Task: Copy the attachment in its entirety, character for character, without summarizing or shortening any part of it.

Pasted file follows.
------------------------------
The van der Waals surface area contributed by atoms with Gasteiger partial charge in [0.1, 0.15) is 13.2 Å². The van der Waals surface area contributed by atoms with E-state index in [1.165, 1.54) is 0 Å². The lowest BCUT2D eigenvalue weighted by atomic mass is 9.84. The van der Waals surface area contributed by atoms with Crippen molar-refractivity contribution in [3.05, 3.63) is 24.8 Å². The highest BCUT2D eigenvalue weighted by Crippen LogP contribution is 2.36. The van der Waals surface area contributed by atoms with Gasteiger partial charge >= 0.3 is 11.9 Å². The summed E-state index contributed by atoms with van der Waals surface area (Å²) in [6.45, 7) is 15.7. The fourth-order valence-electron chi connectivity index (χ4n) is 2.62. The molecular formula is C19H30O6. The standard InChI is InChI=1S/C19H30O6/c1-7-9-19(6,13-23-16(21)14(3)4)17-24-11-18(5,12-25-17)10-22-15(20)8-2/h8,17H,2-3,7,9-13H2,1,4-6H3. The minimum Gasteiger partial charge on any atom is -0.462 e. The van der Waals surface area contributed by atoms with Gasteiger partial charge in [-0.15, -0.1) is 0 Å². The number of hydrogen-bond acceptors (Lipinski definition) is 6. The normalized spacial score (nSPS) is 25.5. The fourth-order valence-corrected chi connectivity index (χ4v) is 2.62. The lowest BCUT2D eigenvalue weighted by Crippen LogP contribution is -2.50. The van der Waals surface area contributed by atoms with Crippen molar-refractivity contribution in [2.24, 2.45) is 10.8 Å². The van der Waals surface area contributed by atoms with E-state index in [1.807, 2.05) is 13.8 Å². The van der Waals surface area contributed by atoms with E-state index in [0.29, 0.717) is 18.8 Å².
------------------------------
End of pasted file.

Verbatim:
The van der Waals surface area contributed by atoms with Gasteiger partial charge in [0.1, 0.15) is 13.2 Å². The van der Waals surface area contributed by atoms with E-state index in [1.165, 1.54) is 0 Å². The lowest BCUT2D eigenvalue weighted by atomic mass is 9.84. The van der Waals surface area contributed by atoms with Crippen molar-refractivity contribution in [3.05, 3.63) is 24.8 Å². The highest BCUT2D eigenvalue weighted by Crippen LogP contribution is 2.36. The van der Waals surface area contributed by atoms with Gasteiger partial charge >= 0.3 is 11.9 Å². The summed E-state index contributed by atoms with van der Waals surface area (Å²) in [6.45, 7) is 15.7. The fourth-order valence-electron chi connectivity index (χ4n) is 2.62. The molecular formula is C19H30O6. The standard InChI is InChI=1S/C19H30O6/c1-7-9-19(6,13-23-16(21)14(3)4)17-24-11-18(5,12-25-17)10-22-15(20)8-2/h8,17H,2-3,7,9-13H2,1,4-6H3. The minimum Gasteiger partial charge on any atom is -0.462 e. The van der Waals surface area contributed by atoms with Gasteiger partial charge in [-0.15, -0.1) is 0 Å². The number of hydrogen-bond acceptors (Lipinski definition) is 6. The normalized spacial score (nSPS) is 25.5. The fourth-order valence-corrected chi connectivity index (χ4v) is 2.62. The lowest BCUT2D eigenvalue weighted by Crippen LogP contribution is -2.50. The van der Waals surface area contributed by atoms with Crippen molar-refractivity contribution in [2.24, 2.45) is 10.8 Å². The van der Waals surface area contributed by atoms with E-state index in [1.807, 2.05) is 13.8 Å². The van der Waals surface area contributed by atoms with E-state index in [0.29, 0.717) is 18.8 Å².